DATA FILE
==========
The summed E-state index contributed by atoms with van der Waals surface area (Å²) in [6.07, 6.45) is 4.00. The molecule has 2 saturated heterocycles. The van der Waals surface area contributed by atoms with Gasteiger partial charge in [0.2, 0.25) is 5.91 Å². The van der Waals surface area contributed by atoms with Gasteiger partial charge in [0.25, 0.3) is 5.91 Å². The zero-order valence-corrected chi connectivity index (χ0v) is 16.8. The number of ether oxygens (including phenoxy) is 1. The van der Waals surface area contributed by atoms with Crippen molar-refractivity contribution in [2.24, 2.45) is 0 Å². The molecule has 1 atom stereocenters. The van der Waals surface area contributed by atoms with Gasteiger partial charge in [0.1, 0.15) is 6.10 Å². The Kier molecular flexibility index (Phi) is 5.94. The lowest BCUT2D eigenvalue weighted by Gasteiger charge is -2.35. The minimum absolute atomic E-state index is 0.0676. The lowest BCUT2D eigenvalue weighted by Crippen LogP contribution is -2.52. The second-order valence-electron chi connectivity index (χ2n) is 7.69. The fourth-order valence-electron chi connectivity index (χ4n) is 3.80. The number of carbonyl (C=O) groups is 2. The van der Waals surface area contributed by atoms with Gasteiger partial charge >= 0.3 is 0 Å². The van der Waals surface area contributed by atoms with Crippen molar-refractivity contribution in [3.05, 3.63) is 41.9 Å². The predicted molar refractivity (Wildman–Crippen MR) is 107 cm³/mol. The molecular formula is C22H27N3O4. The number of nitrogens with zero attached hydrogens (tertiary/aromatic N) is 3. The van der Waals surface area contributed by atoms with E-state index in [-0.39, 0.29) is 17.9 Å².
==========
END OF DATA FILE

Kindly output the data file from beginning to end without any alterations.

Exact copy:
The summed E-state index contributed by atoms with van der Waals surface area (Å²) in [6.07, 6.45) is 4.00. The molecule has 2 saturated heterocycles. The van der Waals surface area contributed by atoms with Gasteiger partial charge in [0.2, 0.25) is 5.91 Å². The van der Waals surface area contributed by atoms with Gasteiger partial charge in [0.25, 0.3) is 5.91 Å². The zero-order valence-corrected chi connectivity index (χ0v) is 16.8. The number of ether oxygens (including phenoxy) is 1. The van der Waals surface area contributed by atoms with Crippen molar-refractivity contribution in [2.24, 2.45) is 0 Å². The molecule has 1 atom stereocenters. The van der Waals surface area contributed by atoms with Gasteiger partial charge in [0.1, 0.15) is 6.10 Å². The Kier molecular flexibility index (Phi) is 5.94. The lowest BCUT2D eigenvalue weighted by Gasteiger charge is -2.35. The minimum absolute atomic E-state index is 0.0676. The lowest BCUT2D eigenvalue weighted by Crippen LogP contribution is -2.52. The second-order valence-electron chi connectivity index (χ2n) is 7.69. The fourth-order valence-electron chi connectivity index (χ4n) is 3.80. The number of carbonyl (C=O) groups is 2. The van der Waals surface area contributed by atoms with Gasteiger partial charge >= 0.3 is 0 Å². The van der Waals surface area contributed by atoms with Crippen molar-refractivity contribution in [3.05, 3.63) is 41.9 Å². The predicted molar refractivity (Wildman–Crippen MR) is 107 cm³/mol. The molecular formula is C22H27N3O4. The number of nitrogens with zero attached hydrogens (tertiary/aromatic N) is 3. The van der Waals surface area contributed by atoms with E-state index in [-0.39, 0.29) is 17.9 Å².